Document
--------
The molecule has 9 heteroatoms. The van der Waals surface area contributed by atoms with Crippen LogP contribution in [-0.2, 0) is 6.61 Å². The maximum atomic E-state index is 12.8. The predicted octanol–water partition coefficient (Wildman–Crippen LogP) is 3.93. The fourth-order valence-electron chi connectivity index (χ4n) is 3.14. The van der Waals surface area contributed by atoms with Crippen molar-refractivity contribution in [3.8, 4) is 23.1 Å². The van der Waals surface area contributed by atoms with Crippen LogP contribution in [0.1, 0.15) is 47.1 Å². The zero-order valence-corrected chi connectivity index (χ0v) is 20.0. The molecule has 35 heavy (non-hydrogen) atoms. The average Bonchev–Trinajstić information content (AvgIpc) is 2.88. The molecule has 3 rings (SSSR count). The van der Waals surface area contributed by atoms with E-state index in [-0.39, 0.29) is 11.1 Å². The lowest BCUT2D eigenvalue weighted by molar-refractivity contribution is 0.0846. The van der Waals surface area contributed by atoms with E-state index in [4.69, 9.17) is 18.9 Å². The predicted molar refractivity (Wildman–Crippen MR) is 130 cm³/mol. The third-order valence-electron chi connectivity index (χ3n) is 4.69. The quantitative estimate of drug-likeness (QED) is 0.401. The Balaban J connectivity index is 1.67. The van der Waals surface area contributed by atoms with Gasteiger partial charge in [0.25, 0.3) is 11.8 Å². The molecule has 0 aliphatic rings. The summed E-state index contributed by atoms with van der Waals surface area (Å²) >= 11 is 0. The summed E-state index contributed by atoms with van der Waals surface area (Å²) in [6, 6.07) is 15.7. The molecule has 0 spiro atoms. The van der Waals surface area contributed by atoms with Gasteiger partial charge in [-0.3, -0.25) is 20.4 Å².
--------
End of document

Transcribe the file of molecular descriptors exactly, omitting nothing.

The molecule has 9 heteroatoms. The van der Waals surface area contributed by atoms with Crippen LogP contribution in [-0.2, 0) is 6.61 Å². The maximum atomic E-state index is 12.8. The predicted octanol–water partition coefficient (Wildman–Crippen LogP) is 3.93. The fourth-order valence-electron chi connectivity index (χ4n) is 3.14. The van der Waals surface area contributed by atoms with Crippen molar-refractivity contribution in [3.8, 4) is 23.1 Å². The van der Waals surface area contributed by atoms with Crippen LogP contribution in [0.1, 0.15) is 47.1 Å². The zero-order valence-corrected chi connectivity index (χ0v) is 20.0. The molecule has 35 heavy (non-hydrogen) atoms. The average Bonchev–Trinajstić information content (AvgIpc) is 2.88. The molecule has 3 rings (SSSR count). The van der Waals surface area contributed by atoms with E-state index in [-0.39, 0.29) is 11.1 Å². The lowest BCUT2D eigenvalue weighted by molar-refractivity contribution is 0.0846. The van der Waals surface area contributed by atoms with E-state index in [4.69, 9.17) is 18.9 Å². The predicted molar refractivity (Wildman–Crippen MR) is 130 cm³/mol. The third-order valence-electron chi connectivity index (χ3n) is 4.69. The quantitative estimate of drug-likeness (QED) is 0.401. The Balaban J connectivity index is 1.67. The van der Waals surface area contributed by atoms with Gasteiger partial charge in [0.25, 0.3) is 11.8 Å². The molecule has 0 aliphatic rings. The summed E-state index contributed by atoms with van der Waals surface area (Å²) >= 11 is 0. The summed E-state index contributed by atoms with van der Waals surface area (Å²) in [6, 6.07) is 15.7. The molecule has 0 spiro atoms. The van der Waals surface area contributed by atoms with Gasteiger partial charge in [-0.3, -0.25) is 20.4 Å².